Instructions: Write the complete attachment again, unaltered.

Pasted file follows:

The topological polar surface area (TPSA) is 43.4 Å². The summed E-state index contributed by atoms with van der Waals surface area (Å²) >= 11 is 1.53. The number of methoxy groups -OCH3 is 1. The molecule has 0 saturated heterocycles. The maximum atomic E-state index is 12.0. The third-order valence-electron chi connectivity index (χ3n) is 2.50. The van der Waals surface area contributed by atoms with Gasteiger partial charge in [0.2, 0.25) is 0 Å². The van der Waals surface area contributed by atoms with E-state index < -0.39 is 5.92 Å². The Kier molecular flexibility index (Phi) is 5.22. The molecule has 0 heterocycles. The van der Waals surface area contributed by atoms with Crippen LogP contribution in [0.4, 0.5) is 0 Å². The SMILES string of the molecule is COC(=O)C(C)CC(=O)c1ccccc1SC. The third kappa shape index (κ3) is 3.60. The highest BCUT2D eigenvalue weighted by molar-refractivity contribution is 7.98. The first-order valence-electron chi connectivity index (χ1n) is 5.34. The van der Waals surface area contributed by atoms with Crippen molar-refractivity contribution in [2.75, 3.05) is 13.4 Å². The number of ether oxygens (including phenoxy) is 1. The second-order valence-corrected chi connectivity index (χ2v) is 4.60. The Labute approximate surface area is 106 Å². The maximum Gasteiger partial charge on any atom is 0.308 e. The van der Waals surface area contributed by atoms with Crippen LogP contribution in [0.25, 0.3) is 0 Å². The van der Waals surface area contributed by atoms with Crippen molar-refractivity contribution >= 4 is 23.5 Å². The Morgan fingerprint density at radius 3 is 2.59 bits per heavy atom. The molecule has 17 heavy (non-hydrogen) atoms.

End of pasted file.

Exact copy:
The topological polar surface area (TPSA) is 43.4 Å². The summed E-state index contributed by atoms with van der Waals surface area (Å²) >= 11 is 1.53. The number of methoxy groups -OCH3 is 1. The molecule has 0 saturated heterocycles. The maximum atomic E-state index is 12.0. The third-order valence-electron chi connectivity index (χ3n) is 2.50. The van der Waals surface area contributed by atoms with Gasteiger partial charge in [0.2, 0.25) is 0 Å². The van der Waals surface area contributed by atoms with E-state index < -0.39 is 5.92 Å². The Kier molecular flexibility index (Phi) is 5.22. The molecule has 0 heterocycles. The van der Waals surface area contributed by atoms with Crippen LogP contribution in [0.4, 0.5) is 0 Å². The SMILES string of the molecule is COC(=O)C(C)CC(=O)c1ccccc1SC. The third kappa shape index (κ3) is 3.60. The highest BCUT2D eigenvalue weighted by molar-refractivity contribution is 7.98. The first-order valence-electron chi connectivity index (χ1n) is 5.34. The van der Waals surface area contributed by atoms with Crippen molar-refractivity contribution in [2.75, 3.05) is 13.4 Å². The number of ether oxygens (including phenoxy) is 1. The second-order valence-corrected chi connectivity index (χ2v) is 4.60. The Labute approximate surface area is 106 Å². The maximum Gasteiger partial charge on any atom is 0.308 e. The van der Waals surface area contributed by atoms with Crippen LogP contribution in [0.25, 0.3) is 0 Å². The van der Waals surface area contributed by atoms with Crippen molar-refractivity contribution >= 4 is 23.5 Å². The Morgan fingerprint density at radius 3 is 2.59 bits per heavy atom. The molecule has 17 heavy (non-hydrogen) atoms.